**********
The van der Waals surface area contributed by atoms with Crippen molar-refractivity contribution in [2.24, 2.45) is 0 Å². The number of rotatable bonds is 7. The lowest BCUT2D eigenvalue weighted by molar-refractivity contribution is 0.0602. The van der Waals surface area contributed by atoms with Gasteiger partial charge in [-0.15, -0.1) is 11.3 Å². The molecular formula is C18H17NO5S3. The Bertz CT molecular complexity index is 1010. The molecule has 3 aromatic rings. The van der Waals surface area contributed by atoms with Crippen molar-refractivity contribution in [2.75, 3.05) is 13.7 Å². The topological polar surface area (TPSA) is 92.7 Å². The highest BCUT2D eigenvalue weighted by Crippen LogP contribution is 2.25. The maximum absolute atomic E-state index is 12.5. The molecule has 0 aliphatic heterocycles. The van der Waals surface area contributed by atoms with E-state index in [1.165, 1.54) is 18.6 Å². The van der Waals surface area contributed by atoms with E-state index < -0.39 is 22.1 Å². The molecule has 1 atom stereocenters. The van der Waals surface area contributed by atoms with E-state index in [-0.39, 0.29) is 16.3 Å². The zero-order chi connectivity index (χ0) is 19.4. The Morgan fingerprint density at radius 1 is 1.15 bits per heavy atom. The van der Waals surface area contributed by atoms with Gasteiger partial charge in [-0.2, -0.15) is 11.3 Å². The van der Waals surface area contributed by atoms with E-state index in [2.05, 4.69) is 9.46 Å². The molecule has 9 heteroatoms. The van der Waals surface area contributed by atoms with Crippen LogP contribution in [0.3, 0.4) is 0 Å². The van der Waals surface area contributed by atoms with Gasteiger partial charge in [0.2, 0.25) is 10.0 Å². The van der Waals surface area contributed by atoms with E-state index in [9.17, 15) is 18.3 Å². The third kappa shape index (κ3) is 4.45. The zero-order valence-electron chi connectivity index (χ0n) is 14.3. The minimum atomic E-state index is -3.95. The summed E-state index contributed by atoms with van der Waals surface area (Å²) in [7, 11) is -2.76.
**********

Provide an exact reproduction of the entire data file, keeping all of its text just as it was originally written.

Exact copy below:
The van der Waals surface area contributed by atoms with Crippen molar-refractivity contribution in [2.24, 2.45) is 0 Å². The number of rotatable bonds is 7. The lowest BCUT2D eigenvalue weighted by molar-refractivity contribution is 0.0602. The van der Waals surface area contributed by atoms with Gasteiger partial charge in [-0.15, -0.1) is 11.3 Å². The molecular formula is C18H17NO5S3. The Bertz CT molecular complexity index is 1010. The molecule has 3 aromatic rings. The van der Waals surface area contributed by atoms with Crippen molar-refractivity contribution in [2.75, 3.05) is 13.7 Å². The topological polar surface area (TPSA) is 92.7 Å². The highest BCUT2D eigenvalue weighted by Crippen LogP contribution is 2.25. The maximum absolute atomic E-state index is 12.5. The molecule has 0 aliphatic heterocycles. The van der Waals surface area contributed by atoms with E-state index in [1.165, 1.54) is 18.6 Å². The van der Waals surface area contributed by atoms with E-state index < -0.39 is 22.1 Å². The molecule has 1 atom stereocenters. The van der Waals surface area contributed by atoms with E-state index in [-0.39, 0.29) is 16.3 Å². The zero-order chi connectivity index (χ0) is 19.4. The Morgan fingerprint density at radius 1 is 1.15 bits per heavy atom. The van der Waals surface area contributed by atoms with Gasteiger partial charge in [-0.2, -0.15) is 11.3 Å². The van der Waals surface area contributed by atoms with E-state index in [2.05, 4.69) is 9.46 Å². The molecule has 9 heteroatoms. The van der Waals surface area contributed by atoms with Crippen LogP contribution in [0.3, 0.4) is 0 Å². The van der Waals surface area contributed by atoms with Gasteiger partial charge in [0.2, 0.25) is 10.0 Å². The van der Waals surface area contributed by atoms with E-state index in [9.17, 15) is 18.3 Å². The third kappa shape index (κ3) is 4.45. The zero-order valence-electron chi connectivity index (χ0n) is 14.3. The minimum atomic E-state index is -3.95. The summed E-state index contributed by atoms with van der Waals surface area (Å²) in [7, 11) is -2.76.